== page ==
Sometimes when we play D&D nothing concrete gets accomplished, and that's ok. Yesterday and the day before we played at night. There was no fighting, there was little exploration (alright, to be fair there were two roleplaying encounters that weren't TECHNICALLY part of the planning, but they were so closely related as to be almost indistinguishable). Instead, every character took a sincere and concerted interest in sorting out their plans as to what adventures to conquer and how to conquer them.
This is the kind of thoughtful session that is necessary to have once in a while. I feel as though they are the result of playing in a text-only environment (something which I am seeking to rectify to the great consternation of Keir's player, who has grown so used to playing with text that he despises now playing with VOIP). Complex ideas take far longer to convey in a textual format and we like to do things in character, so they take even longer as characters express complicated emotions and plans in their own voices.
I don't object to these kinds of sessions, even though they leave me little to do. I love watching the characters interact, particularly once the party has gelled to a comfortable composition. Watching various feelings and alignments pull in all sorts of directions while still maintaining the harmony (or semi-harmony) of a party with goals and at least some mutual respect for one another is entertaining to say the least. Even as they sort out their desires and plans, bits and pieces of who they are as characters always shine through.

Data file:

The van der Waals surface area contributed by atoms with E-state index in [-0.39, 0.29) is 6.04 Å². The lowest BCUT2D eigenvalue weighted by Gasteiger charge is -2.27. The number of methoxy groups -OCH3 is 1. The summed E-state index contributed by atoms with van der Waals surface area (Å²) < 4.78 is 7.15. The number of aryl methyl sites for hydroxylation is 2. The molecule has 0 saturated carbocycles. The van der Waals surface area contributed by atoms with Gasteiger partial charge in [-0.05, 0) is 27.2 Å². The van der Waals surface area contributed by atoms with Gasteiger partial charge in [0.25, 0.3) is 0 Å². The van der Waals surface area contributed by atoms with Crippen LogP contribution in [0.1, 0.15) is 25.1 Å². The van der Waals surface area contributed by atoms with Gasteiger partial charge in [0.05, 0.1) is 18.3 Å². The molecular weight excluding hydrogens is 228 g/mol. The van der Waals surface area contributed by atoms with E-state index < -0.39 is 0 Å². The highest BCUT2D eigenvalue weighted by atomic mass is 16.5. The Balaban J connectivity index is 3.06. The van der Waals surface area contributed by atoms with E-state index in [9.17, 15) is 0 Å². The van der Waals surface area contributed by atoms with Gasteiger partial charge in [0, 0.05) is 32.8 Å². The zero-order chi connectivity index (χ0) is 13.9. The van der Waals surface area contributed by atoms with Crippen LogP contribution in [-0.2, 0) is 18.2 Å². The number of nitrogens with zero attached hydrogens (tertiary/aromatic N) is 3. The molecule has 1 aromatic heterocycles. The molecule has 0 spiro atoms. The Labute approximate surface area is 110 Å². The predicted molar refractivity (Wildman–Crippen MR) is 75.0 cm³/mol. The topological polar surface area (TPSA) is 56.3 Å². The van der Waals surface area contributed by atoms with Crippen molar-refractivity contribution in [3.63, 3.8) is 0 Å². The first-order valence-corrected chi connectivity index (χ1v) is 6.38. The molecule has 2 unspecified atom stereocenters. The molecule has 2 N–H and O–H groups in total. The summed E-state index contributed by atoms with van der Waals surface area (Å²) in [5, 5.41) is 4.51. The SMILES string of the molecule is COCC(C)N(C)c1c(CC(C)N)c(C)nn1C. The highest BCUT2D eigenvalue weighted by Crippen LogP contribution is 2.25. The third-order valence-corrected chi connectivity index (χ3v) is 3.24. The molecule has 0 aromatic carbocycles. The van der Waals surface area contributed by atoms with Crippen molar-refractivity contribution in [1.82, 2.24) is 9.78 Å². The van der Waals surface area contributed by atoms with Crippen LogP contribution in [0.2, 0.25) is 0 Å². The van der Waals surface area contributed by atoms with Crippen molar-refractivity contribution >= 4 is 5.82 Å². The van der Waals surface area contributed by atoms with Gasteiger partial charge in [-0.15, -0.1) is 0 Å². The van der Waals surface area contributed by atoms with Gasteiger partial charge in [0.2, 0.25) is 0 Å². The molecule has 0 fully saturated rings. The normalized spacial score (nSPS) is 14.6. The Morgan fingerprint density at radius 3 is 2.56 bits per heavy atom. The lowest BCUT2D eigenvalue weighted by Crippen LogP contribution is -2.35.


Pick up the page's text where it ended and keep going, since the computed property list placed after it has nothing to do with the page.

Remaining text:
There can be no substitution for planning in this way, either. There is the deep-seated and dangerous urge to rush forward with the easiest-sounding job and let that be the plan. Indeed, there is a common mistake wherein an idea is substituted for a plan, the difference between them being completeness and complexity. For example: "When we fight these firedrakes, let us dig a hole and stay in it"and "When we go to take on this goblin camp, we'll set fire to everything we can see" are both ideas. Plans have details, such as "We'll dig this hole here, and that one there, and we'll set up a scorpion in this one."
Detailing plans is always the hardest part of gaming via text. Plans are niggling, complicated, many-parted, manifold things that are difficult to discuss and take apart in an online IRC-based environment and even more so in character. I love planning sessions like this for another reason, as well: it shows my players are thinking, and nothing gets my (pardon the expression) dick hard like knowing that I've engendered some real deep thought between the players. I love to see plans form and fall to pieces, to imagine the thousand possible futures they present.
Bring it on, players! Plan to your heart's content! Too much planning is far preferable to too little!